While speculation surged that Mexico would deport Edgar Valdez-Villarreal, a 37-year-old former football star from Laredo, Texas, to stand trial in the United States, where he’s still a citizen, there was no immediate sign of action by Mexico or the U.S.
National security spokesman Alejandro Poire described Valdez-Villarreal as “highly dangerous,” a reference to his drug cartel’s practice of beheading its enemies.
The accused drug lord “has one foot in the airplane bound for the United States,” the usually well-informed El Universal newspaper reported.
Security officials paraded the handcuffed Valdez-Villarreal before the media early Tuesday in an airplane hangar. Hooded security agents stood at his side, and a black helicopter provided the backdrop. Valdez-Villarreal smirked, and even chuckled, at the assembled journalists.
Federal Police Commissioner Facundo Rosas said the capture of Valdez-Villarreal, who’s known by the unlikely nickname of “La Barbie,” came after a yearlong hunt that involved as many as 1,200 law enforcement officers.
By Monday afternoon, a ring of security officers encircled the rustic mountain house in Salazar, about 20 miles west of Mexico City, where Valdez-Villarreal had holed up, Rosas said. Mobile phone service in the area was spotty, and the target and six underlings couldn’t summon backup to fight their way free, he said. They were detained around 6:30 p.m. without any gunfire.
“Intelligence information indicates that ‘La Barbie’ trafficked 1 ton of cocaine each month,” Federal Police counternarcotics chief Ramon Pequeno said at the news conference.
Valdez-Villarreal’s capture gives a boost to President Felipe Calderon, who declared war on drug cartels after taking office in late 2006. The death toll, which recently soared past 28,000 people, has soured many Mexicans on Calderon’s tough drug enforcement policies. Valdez-Villarreal is the third top drug lord to be arrested or killed in nine months.
Government officials seemed to be seeking to regain support by offering abundant details about Valdez-Villarreal’s background and capture.
Poire declared that Valdez-Villarreal maintained ties to drug gangs operating in the U.S. and Central and South America, and a series of arrests during the day in Colombia appeared to bear out that claim.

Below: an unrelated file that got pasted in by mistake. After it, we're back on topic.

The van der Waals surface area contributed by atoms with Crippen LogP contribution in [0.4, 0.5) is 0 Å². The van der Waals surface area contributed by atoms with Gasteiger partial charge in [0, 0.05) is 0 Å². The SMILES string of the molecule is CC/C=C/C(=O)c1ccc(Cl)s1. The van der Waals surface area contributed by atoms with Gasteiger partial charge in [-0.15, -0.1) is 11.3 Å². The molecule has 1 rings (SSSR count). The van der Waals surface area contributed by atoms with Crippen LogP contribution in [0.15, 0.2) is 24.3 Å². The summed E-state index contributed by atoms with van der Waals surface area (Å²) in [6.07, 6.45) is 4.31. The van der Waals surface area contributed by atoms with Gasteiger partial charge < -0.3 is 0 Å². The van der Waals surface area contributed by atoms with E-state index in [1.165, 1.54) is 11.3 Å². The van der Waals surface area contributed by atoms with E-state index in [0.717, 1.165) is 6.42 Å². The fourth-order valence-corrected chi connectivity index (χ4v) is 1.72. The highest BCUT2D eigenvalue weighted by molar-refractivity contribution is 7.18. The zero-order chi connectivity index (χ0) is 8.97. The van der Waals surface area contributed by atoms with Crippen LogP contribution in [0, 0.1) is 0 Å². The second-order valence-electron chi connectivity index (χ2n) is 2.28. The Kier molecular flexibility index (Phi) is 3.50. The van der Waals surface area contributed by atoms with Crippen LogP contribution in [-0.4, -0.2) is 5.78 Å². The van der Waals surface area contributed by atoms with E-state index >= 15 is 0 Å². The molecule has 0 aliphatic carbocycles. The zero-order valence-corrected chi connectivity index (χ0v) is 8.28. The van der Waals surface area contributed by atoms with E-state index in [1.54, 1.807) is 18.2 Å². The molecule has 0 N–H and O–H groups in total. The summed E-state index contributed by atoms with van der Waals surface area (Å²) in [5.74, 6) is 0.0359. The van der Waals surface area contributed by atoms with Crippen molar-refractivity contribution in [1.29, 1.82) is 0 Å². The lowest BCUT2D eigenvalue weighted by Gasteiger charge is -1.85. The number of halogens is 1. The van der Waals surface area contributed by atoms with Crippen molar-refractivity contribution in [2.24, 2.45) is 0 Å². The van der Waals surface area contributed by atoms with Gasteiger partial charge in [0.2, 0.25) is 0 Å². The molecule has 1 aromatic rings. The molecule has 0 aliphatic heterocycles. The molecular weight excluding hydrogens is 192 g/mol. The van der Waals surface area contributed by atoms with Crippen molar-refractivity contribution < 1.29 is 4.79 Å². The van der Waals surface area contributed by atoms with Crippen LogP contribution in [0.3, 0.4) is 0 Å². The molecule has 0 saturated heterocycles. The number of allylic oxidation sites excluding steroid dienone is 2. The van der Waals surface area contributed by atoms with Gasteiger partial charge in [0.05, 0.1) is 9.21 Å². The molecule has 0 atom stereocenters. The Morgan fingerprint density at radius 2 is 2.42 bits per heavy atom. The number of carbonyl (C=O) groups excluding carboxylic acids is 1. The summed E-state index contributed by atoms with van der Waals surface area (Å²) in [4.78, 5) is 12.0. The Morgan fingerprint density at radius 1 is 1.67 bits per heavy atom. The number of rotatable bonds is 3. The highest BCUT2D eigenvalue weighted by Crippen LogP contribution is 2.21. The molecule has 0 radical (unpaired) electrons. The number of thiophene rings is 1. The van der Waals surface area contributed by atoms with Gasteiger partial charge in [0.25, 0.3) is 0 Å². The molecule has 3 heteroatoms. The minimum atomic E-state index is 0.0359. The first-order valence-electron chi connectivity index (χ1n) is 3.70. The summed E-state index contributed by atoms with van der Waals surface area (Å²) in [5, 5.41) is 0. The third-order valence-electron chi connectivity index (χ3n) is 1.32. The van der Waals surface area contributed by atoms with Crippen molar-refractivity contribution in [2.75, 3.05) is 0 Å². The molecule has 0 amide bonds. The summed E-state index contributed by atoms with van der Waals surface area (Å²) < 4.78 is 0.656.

Born in Laredo, Valdez-Villarreal moved to Mexico City, where in 1998 he met Arturo Beltran-Leyva, a drug lord working for the surging Sinaloa Cartel, Pequeno said. As the Texan worked his way up the criminal chain, first in Nuevo Laredo along the border, then starting in 2004 in the Pacific Coast resort of Acapulco, he nurtured a reputation for extreme violence, including frequent beheadings of the Beltran-Leyva group’s enemies.
The grisly reputation contrasted with his unlikely nickname, given because of his blue eyes and fair complexion – reminiscent of Ken, the Barbie doll’s companion.
By 2007, Valdez-Villarreal ranked senior enough to take part in a meeting in the weekend getaway of Cuernavaca in which bosses of the Sinaloa, Juarez and Gulf cartels – along with the Gulf Cartel’s armed wing, Los Zetas – gathered to hash out an end to conflict between the rival groups, Pequeno said.
Valdez-Villarreal had many enemies, but one of his bitterest feuds dated to his stint in Nuevo Laredo, where he battled the Gulf Cartel and its henchmen, Los Zetas, for smuggling routes, Pequeno said. His hatred of the No. 2 Zetas leader, Miguel Trevino Morales, alias “El L-40,” was so severe it nearly caused a falling out with his own boss, Pequeno said.
Eventually, Beltran-Leyva and his underlings broke from the Sinaloa Cartel, and when the drug lord died in a shootout in December with Mexican marines, his gang was ripped apart by violence, with “La Barbie” seizing control of a faction and becoming a major trafficker in his own right.
Valdez-Villarreal entrenched himself in Guerrero state, surrounding Acapulco, but also had operations in the states of Morelos, Tamaulipas, Nuevo Leon, Quintana Roo and in Mexico City, police said.
Narcotics agents hunting “La Barbie” got a lucky break in a raid on Aug. 9 in the elegant Bosques de las Lomas district of Mexico City, which turned up evidence leading them to the accused drug lord’s mountain safe house in Salazar, Rosas said.
The State Department had offered a $2 million bounty for Valdez-Villarreal and Mexican authorities held out a similar reward of around $2.2 million.
Valdez-Villarreal faces numerous federal narcotics charges in Texas, Louisiana and Georgia, the earliest dating back to 1998 and the most recent announced in June in Atlanta.
The capture of Mr Valdez, like that of Teodoro El Teo García, an ally of Mr Guzmán, and the killings of Arturo Beltrán Leyva and Ignacio Coronel, Sinaloa’s third-in-command, show that Mr Calderón has successfully transformed his security apparatus. The government has vastly increased its intelligence capacity, and improved its cooperation with United States authorities. And its agents have now proven they can conduct sensitive operations without advance warning leaking to their targets (although Mr Valdez did reportedly escape capture by a few hours earlier this month). Mr Valdez was the first top-tier drug lord to be captured by the federal police, which Mr Calderón has made into a credible security force, as opposed to the army or navy. The government announced on August 30th that it has dismissed 3,200 federal police officers this year for suspected corruption, almost 10% of the total.
I’ll talk about this news in today’s podcast at 11AM Eastern.